State Department Responds to Delegation’s Transboundary Concerns

In response to a letter that Senator Lisa Murkowski, Senator Dan Sullivan, and Congressman Don Young (all R-AK) wrote to Secretary of State John Kerry last month, the State Department told the Alaska Congressional Delegation in a letter (attached) that it will remain in close contact with concerned Alaskans and are committed to identifying the best ways to resolve shared concerns about risks posed to water quality and livelihoods in Alaska by mining activities in British Columbia.

“I am encouraged that it now appears the State Department at least understands the importance of transboundary water issues to so many Alaskans, because understanding an issue is the first step in addressing it. And it is promising to see the State Department show an elevated interest in this topic, as demonstrated by recent trips to the state to meet with concerned Alaskans,” said Senator Lisa Murkowski. “That being said, I remain disappointed that the State Department refuses to address our questions and suggestions, such as to consider appointing a special representative for U.S.-Canada transboundary issues. And it is unacceptable that Secretary Kerry has yet to meet directly with Alaskans on such a hugely important issue. The State Department’s response is a step in the right direction, but we still have a long way to go until Alaskans’ concerns are adequately addressed.”

“I am glad the Department of State and other Administration officials have finally initiated steps to engage key stakeholders as well as the governments of Canada and British Columbia on these pressing transboundary water issues. Yet, further progress is necessary to address the questions the delegation and Alaskan stakeholders have raised,” said Senator Dan Sullivan. “We must all continue to work collaboratively toward solutions that ensure Canadian resource extraction is conducted in a manner that safeguards the vibrant downstream interests in Southeast Alaska.”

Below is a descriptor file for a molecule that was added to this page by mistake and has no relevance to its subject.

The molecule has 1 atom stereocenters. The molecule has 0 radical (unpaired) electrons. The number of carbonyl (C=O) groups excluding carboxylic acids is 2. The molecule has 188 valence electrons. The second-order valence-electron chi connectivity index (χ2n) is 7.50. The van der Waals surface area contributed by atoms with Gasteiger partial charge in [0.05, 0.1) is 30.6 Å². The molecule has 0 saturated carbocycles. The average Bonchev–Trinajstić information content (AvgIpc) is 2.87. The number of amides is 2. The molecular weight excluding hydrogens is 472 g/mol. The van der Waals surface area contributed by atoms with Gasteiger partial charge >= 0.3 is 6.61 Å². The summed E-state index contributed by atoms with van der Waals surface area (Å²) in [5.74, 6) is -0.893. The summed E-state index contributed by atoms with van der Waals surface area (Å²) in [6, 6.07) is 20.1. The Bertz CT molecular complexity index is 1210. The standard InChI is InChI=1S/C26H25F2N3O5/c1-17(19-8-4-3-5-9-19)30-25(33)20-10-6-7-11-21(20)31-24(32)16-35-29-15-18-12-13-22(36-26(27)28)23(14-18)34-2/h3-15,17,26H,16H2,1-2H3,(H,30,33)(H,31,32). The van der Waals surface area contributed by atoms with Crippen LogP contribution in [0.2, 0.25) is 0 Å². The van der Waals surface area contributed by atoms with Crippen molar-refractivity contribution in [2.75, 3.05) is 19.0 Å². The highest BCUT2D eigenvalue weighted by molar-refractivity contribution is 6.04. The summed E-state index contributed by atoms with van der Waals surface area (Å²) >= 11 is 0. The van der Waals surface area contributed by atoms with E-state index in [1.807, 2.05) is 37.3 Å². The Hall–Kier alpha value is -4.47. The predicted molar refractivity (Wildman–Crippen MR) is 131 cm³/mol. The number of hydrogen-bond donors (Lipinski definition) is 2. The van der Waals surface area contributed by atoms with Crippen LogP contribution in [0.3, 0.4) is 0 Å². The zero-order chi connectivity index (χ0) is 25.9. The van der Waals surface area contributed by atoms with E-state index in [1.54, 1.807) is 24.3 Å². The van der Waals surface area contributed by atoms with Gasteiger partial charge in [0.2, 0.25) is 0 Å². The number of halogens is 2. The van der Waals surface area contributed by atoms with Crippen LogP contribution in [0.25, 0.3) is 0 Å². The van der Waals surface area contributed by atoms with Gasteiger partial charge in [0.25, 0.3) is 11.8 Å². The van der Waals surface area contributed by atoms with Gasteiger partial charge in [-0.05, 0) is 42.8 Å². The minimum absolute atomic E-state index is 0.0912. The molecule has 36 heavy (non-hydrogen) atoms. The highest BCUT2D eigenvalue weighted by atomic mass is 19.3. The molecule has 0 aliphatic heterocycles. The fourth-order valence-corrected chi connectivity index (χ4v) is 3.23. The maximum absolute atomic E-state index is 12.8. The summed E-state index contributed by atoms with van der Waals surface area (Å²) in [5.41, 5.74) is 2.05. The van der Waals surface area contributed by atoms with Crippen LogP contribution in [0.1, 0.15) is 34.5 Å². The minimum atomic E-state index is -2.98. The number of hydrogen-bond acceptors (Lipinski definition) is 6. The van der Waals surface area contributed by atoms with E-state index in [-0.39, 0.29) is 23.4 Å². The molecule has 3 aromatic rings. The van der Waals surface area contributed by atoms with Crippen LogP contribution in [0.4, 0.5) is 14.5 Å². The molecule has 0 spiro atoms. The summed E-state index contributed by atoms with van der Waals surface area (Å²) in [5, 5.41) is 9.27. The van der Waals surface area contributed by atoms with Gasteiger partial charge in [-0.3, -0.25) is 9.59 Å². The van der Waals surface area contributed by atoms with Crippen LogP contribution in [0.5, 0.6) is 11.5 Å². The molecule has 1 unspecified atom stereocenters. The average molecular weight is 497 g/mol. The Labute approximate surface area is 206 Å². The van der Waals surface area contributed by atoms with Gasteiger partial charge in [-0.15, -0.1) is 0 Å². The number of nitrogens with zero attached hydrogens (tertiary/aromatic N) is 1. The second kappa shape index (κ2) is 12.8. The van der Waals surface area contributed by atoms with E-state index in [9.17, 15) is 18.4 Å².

“The people of both Alaska and Canada have a mutual interest and desire to develop their own potential natural resources, but we must stay engaged and communicate when the actions of one can have implications on the other,” said Congressman Don Young. “Ongoing and proposed mining activities in Canada have brought tremendous concerns to the people of Southeast Alaska -- specifically with the Tlingit and Haida people – which is why I have always engaged with the delegation to prioritize and facilitate outreach between all parties involved. Although I am pleased to hear about certain progress being made to implement portions of the memorandum of understanding and to address the concerns of Alaskans, I still believe there’s much work to be done.”

The State Department’s letter listed the efforts it has taken to address transboundary water issues, including:

  • Visiting Alaska last August at the invitation of the Central Tlingit and Haida Indian Tribes of Alaska to discuss tribal concerns related to mining activities;
  • Meeting with Governor Bill Walker, Lieutenant Governor Byron Mallott, commercial fishing leaders, business owners, and conservation leaders;
  • Hosting a meeting in April in which the State Department and EPA raised the concerns of potential mining impacts with their Canadian counterparts from Global Affairs Canada and Environment and Climate Change Canada; and
  • Committing to raise the issue with their Canadian counterparts in upcoming bilateral meetings.

The State Department further noted and welcomed the delegation’s efforts to prioritize baseline water quality monitoring in Southeast Alaska. 

The delegation also applauded State Representative Louise Stutes’ work on the House Fisheries Committee to host a transboundary hearing in the Alaska Legislature earlier this week. 

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